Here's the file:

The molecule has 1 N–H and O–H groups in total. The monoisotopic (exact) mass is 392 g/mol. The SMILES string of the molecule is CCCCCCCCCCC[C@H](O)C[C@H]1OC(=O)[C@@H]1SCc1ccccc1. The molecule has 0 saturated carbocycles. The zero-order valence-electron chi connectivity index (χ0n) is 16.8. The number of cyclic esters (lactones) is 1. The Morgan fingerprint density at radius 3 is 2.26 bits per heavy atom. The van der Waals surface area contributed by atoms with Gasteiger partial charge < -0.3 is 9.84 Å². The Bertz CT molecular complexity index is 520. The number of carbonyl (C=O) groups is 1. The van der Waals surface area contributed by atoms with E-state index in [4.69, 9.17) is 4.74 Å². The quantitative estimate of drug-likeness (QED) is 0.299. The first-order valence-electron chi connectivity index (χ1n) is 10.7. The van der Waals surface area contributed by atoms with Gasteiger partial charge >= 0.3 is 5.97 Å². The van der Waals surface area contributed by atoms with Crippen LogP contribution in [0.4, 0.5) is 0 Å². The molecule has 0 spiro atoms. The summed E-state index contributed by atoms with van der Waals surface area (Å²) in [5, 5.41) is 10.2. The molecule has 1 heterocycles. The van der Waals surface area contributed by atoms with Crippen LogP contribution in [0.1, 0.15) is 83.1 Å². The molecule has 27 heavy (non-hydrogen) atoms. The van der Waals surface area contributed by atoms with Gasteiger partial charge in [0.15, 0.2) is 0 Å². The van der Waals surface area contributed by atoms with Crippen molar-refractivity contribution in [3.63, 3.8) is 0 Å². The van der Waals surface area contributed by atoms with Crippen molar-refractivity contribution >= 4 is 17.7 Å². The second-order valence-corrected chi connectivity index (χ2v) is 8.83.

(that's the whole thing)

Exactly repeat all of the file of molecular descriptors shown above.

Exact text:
The molecule has 1 N–H and O–H groups in total. The monoisotopic (exact) mass is 392 g/mol. The SMILES string of the molecule is CCCCCCCCCCC[C@H](O)C[C@H]1OC(=O)[C@@H]1SCc1ccccc1. The molecule has 0 saturated carbocycles. The zero-order valence-electron chi connectivity index (χ0n) is 16.8. The number of cyclic esters (lactones) is 1. The Morgan fingerprint density at radius 3 is 2.26 bits per heavy atom. The van der Waals surface area contributed by atoms with Gasteiger partial charge < -0.3 is 9.84 Å². The Bertz CT molecular complexity index is 520. The number of carbonyl (C=O) groups is 1. The van der Waals surface area contributed by atoms with E-state index in [4.69, 9.17) is 4.74 Å². The quantitative estimate of drug-likeness (QED) is 0.299. The first-order valence-electron chi connectivity index (χ1n) is 10.7. The van der Waals surface area contributed by atoms with Gasteiger partial charge >= 0.3 is 5.97 Å². The van der Waals surface area contributed by atoms with Crippen LogP contribution in [0.4, 0.5) is 0 Å². The molecule has 0 spiro atoms. The summed E-state index contributed by atoms with van der Waals surface area (Å²) in [5, 5.41) is 10.2. The molecule has 1 heterocycles. The van der Waals surface area contributed by atoms with Crippen LogP contribution in [0.1, 0.15) is 83.1 Å². The molecule has 27 heavy (non-hydrogen) atoms. The van der Waals surface area contributed by atoms with Gasteiger partial charge in [0.15, 0.2) is 0 Å². The van der Waals surface area contributed by atoms with Crippen molar-refractivity contribution in [3.63, 3.8) is 0 Å². The van der Waals surface area contributed by atoms with Crippen molar-refractivity contribution >= 4 is 17.7 Å². The second-order valence-corrected chi connectivity index (χ2v) is 8.83.